Under the 1979 Taiwan Relations Act, passed by the U.S. Congress after Washington switched official diplomatic recognition to Beijing from Taipei, Washington is obligated to support Taiwan’s defense capabilities against China.

In August, the Biden administration approved its first arms sales to Taiwan — a $750 million proposal that includes howitzer artillery units, armored vehicles and machine guns. The Trump administration in 2020 approved a $1.8 billion arms deal to Taiwan. Past sales have also included fighter jets and missiles. 

This year, the Economist Intelligence Unit ranked Taiwan as the most democratic country in East Asia, and the 11th most democratic in the world. China, labelled an authoritarian regime, was ranked at number 151. The Washington-based Freedom House organization ranked Taiwan as the second-freest country or territory in Asia after Japan, and the seventh freest in the world. The group ranked China as “not free.”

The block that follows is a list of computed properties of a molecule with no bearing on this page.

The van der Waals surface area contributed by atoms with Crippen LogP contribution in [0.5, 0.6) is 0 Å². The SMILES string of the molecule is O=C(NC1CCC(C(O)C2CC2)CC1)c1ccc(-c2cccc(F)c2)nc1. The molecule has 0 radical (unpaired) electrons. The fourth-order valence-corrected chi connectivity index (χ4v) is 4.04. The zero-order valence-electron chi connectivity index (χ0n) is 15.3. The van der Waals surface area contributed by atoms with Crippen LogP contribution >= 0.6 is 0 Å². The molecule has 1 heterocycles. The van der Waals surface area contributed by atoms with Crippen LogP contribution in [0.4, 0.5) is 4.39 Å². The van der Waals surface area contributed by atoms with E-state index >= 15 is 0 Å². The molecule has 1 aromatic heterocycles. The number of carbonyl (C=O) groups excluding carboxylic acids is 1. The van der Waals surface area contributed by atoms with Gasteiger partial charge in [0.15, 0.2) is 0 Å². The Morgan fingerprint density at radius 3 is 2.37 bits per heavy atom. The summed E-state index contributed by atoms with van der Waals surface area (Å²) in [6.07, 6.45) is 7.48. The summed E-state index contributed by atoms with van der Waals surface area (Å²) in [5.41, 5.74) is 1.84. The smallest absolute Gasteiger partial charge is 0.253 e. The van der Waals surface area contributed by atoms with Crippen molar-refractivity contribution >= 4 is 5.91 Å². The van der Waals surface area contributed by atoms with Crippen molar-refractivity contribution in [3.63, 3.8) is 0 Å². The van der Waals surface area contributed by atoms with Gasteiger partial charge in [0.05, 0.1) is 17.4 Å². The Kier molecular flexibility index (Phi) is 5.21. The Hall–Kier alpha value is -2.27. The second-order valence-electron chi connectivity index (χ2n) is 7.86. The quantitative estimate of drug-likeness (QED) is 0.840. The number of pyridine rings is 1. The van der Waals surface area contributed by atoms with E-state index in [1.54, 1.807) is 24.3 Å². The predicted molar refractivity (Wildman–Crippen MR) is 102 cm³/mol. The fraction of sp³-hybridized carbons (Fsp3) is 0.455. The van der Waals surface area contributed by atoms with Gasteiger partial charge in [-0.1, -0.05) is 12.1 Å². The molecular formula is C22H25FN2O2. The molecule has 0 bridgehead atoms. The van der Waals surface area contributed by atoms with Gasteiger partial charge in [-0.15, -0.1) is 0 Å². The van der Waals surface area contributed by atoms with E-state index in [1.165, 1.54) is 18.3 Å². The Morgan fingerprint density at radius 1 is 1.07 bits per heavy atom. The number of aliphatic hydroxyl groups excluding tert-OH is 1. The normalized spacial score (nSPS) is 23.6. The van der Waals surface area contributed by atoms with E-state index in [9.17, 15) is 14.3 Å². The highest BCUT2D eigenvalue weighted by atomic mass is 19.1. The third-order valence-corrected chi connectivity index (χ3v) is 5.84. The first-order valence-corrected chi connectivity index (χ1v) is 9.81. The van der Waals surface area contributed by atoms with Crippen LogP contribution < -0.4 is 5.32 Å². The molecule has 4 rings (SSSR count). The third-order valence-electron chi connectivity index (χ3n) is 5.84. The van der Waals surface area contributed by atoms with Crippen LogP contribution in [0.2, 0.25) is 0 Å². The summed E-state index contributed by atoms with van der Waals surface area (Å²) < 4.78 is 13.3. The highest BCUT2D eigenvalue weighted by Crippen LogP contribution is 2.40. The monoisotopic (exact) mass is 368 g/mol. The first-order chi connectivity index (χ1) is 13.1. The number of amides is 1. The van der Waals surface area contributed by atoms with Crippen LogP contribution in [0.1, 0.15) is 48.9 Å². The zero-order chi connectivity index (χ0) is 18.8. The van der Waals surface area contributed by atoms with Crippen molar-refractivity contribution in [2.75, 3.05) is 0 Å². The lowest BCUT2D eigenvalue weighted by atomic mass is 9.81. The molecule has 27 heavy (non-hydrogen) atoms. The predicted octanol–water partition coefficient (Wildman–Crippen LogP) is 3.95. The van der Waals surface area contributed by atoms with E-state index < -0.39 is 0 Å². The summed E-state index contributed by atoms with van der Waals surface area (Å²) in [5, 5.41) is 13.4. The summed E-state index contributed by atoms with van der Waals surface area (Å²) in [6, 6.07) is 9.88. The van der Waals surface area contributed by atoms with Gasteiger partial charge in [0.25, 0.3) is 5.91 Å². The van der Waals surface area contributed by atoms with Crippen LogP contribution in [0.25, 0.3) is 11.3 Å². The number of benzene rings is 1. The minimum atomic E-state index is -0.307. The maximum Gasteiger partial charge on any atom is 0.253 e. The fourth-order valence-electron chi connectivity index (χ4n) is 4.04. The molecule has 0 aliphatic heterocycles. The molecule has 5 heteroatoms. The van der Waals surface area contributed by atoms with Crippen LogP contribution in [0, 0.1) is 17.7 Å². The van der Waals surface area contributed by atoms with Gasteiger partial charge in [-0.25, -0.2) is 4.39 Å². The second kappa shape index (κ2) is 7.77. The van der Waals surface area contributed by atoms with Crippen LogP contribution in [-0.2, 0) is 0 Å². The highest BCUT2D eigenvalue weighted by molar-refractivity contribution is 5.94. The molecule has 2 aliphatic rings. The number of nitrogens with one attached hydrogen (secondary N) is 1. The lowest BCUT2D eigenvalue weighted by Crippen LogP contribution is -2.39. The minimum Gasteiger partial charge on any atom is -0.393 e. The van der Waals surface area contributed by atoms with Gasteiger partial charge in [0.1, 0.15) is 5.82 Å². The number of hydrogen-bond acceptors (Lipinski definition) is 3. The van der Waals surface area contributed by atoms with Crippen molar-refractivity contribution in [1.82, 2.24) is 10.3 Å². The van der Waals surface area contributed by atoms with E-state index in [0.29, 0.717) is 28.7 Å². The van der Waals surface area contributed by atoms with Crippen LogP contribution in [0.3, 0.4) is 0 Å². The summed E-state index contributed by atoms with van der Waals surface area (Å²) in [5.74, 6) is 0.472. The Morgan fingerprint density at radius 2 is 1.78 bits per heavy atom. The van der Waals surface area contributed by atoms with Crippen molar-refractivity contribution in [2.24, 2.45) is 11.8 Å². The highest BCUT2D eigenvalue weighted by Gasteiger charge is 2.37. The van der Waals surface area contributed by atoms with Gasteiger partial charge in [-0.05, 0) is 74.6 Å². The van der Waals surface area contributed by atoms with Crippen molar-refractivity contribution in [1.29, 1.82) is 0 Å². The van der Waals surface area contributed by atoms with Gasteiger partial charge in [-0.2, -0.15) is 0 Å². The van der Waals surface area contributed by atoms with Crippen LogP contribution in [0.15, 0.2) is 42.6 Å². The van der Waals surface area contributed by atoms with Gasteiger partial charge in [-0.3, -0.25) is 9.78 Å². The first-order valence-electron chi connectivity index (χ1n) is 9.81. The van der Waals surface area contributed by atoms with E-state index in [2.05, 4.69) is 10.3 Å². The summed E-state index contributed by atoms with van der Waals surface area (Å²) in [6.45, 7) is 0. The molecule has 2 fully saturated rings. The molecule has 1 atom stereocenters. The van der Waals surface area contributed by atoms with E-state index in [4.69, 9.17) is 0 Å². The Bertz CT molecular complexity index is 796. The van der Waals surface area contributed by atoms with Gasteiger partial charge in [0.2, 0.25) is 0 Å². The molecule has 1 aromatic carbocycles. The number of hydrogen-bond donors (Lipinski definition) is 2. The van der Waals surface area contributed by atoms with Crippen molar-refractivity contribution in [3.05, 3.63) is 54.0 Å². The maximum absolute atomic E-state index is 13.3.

Taiwan’s Foreign Affairs Ministry provided a statement saying it was “deeply grateful that the Biden administration took the initiative to issue this statement over the weekend to condemn China’s provocative actions and reiterate its commitment to Taiwan.”

“Taiwan is an advocate of peace in East Asia,” said Taipei city spokesman and former ambassador Tom Chou in response to a CBS News request for comment from the mayor’s office. “The record number of intrusions into Taiwan’s airspace from China’s PLA (People’s Liberation Army) is a serious threat to Taiwan and will destabilize the status quo of peace in East Asia,” 

“Taiwan plays an important role in global hi-tech supply chains, in particular semiconductor industry,” noted Chou. “If the crisis is not handled properly, the world’s hi-tech supply chains will be adversely affected [and] that will further slow down the pace of the global economic recovery. This explains why the United States has come forward to tell China to stop its intrusions into Taiwan’s airspace. The people of Taiwan are very grateful to the United States for extending a helping hand during this crisis.”